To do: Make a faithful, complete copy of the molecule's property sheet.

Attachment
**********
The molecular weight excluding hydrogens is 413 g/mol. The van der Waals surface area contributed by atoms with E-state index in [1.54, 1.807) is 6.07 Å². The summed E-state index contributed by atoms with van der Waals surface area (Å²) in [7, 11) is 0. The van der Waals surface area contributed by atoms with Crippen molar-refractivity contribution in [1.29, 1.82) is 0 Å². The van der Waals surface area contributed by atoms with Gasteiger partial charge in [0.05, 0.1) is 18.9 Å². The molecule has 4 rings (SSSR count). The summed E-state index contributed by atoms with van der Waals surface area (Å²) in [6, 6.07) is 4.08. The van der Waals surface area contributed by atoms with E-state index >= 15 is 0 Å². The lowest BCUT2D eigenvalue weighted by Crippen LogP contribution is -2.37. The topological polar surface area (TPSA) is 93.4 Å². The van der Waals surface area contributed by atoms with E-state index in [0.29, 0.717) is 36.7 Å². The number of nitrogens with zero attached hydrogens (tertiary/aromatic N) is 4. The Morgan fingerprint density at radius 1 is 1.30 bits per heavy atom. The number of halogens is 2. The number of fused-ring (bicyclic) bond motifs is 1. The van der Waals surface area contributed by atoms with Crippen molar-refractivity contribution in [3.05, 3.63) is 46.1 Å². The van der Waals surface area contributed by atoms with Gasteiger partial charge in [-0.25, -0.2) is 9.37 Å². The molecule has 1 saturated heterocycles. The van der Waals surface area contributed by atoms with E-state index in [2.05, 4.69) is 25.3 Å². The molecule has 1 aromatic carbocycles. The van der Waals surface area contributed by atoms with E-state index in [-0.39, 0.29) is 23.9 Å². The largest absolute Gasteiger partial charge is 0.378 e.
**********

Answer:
The molecular weight excluding hydrogens is 413 g/mol. The van der Waals surface area contributed by atoms with E-state index in [1.54, 1.807) is 6.07 Å². The summed E-state index contributed by atoms with van der Waals surface area (Å²) in [7, 11) is 0. The van der Waals surface area contributed by atoms with Crippen molar-refractivity contribution in [1.29, 1.82) is 0 Å². The van der Waals surface area contributed by atoms with Gasteiger partial charge in [0.05, 0.1) is 18.9 Å². The molecule has 4 rings (SSSR count). The summed E-state index contributed by atoms with van der Waals surface area (Å²) in [6, 6.07) is 4.08. The van der Waals surface area contributed by atoms with E-state index >= 15 is 0 Å². The lowest BCUT2D eigenvalue weighted by Crippen LogP contribution is -2.37. The topological polar surface area (TPSA) is 93.4 Å². The van der Waals surface area contributed by atoms with E-state index in [0.29, 0.717) is 36.7 Å². The number of nitrogens with zero attached hydrogens (tertiary/aromatic N) is 4. The Morgan fingerprint density at radius 1 is 1.30 bits per heavy atom. The number of halogens is 2. The number of fused-ring (bicyclic) bond motifs is 1. The van der Waals surface area contributed by atoms with Crippen molar-refractivity contribution in [3.05, 3.63) is 46.1 Å². The van der Waals surface area contributed by atoms with Gasteiger partial charge in [-0.25, -0.2) is 9.37 Å². The molecule has 1 saturated heterocycles. The van der Waals surface area contributed by atoms with E-state index in [2.05, 4.69) is 25.3 Å². The molecule has 1 aromatic carbocycles. The van der Waals surface area contributed by atoms with E-state index in [-0.39, 0.29) is 23.9 Å². The largest absolute Gasteiger partial charge is 0.378 e.